Canes must match Malkin, Crosby magic

MIKE ZEISBERGER, SUN MEDIA

, Last Updated: 9:58 AM ET

PITTSBURGH -- Sidney Crosby has called his shots before.

Yes, Sid The Kid admitted yesterday that there have been times when he has predicted to his teammates what kind of magic he was about to weave out on the ice and then achieved it.

Maybe it came in a squirt tournament in the Maritimes. Or a November regular-season tilt against Nashville with his team up by a half dozen.

"But never in a 5-4 game in the playoffs," he grinned. "Never."

Not like the feat Evgeni Malkin pulled off in the third period of the Penguins 7-4 win over the Carolina Hurricanes Thursday, a magnificent mixture of swagger and talent that resulted in one of the most memorable moments in recent playoff history.

Maybe it wasn't, as teammate Bill Guerin pointed out, the equivilent of the legendary Babe Ruth pointing at the bleachers during an at-bat, then swatting a baseball exactly where he said he would.

But it was, according to the Pens "neat," "cool," whatever word you want to use. So much so, in fact, that it was still a hot topic in the Pittsburgh dressing room yesterday.

In case you haven't seen the dozens of replays of Malkin's wizardry, the play took place with the Penguins nursing a one-goal lead midway through the third period of Game 2 of this Eastern Conference final, which Pittsburgh leads 2-0.

It is called "The Geno Play," in honour of Malkin's nickname. It is something they have worked on in practice. And, as he lined up in the circle to the right of Canes goalie Cam Ward, it was a scenario Malkin informed his linemates was about to unfold.

As if on cue, Malkin won the faceoff from Matt Cullen, took the puck behind the net, came out in front, then wheeled around to scoop a backhand high past Ward.

"That's tough to top," Crosby admitted yesterday before boarding the team charter for Raleigh, where the Pens will meet the Canes in Game 3 tonight at the RBC Center.

"We practise that stuff. But to pull it off in a tight game like that? It speaks for itself."

When Malkin and Crosby augment their ridicilous God-given talents by playing with chips on their shoulders like this, they are almost impossible to stop.

So, how do you do it?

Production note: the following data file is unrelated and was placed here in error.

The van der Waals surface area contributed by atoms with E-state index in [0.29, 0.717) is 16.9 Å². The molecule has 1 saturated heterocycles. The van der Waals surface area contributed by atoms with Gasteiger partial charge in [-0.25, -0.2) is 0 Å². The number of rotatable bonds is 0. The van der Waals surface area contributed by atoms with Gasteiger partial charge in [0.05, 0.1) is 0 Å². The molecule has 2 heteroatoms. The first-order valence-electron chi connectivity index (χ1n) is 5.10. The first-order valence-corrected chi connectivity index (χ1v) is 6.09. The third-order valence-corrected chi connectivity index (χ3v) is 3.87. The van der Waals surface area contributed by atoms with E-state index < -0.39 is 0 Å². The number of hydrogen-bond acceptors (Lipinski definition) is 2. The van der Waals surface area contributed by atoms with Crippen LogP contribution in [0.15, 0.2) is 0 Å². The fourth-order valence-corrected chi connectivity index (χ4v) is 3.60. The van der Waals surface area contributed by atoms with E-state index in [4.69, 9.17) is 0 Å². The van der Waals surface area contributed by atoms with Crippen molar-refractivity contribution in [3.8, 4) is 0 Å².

"I'd throw my stick like a toma-hawk (at Malkin)," Pens goalie Marc-Andre Fleury chuckled. "Injure him really good."

What is this? Slapshot? If that's the case, why doesn't Canes coach Paul Maurice just put bounties on the heads of Geno and The Kid?

We're kidding, of course. Either way, it doesn't make Maurice's job any easier.

"Clearly our ability to contain them at our end of the ice and find them on our end of the ice has been lacking the first two games," Maurice said yesterday. "Fortunately it's an area where we can make adjustments to during the course of (the series) and be better at.

"But, as they say, they get paid, too."

Paid handsomely. That's part of being a star. And through the first two games, Pittsburgh stars definitely have outclassed Carolina's.

Through the first two games, Malkin and Crosby have combined for five goals and countless dazzling plays.

Meanwhile, Ward has been beaten nine times, although he can hardly shoulder all the blame. It's unfortunate, though, that his rough outing Thursday came while Canadian Olympic general manager Steve Yzerman was in the press box eyeing candidates for the Vancouver Games next February.

Then there is the case of Canes sniper Eric Staal, who has not scored in five games, the past two while being checked by younger brother Jordan.

The Canes might get forward Tuomo Ruutu back tonight. Ruutu suffered a lower-body injury in Game 1 and missed Game 2.

What they need more, however, is their stars to start playing like stars.

Like Malkin and Crosby are doing right now.

MIKE.ZEISBERGER@SUNMEDIA.CA


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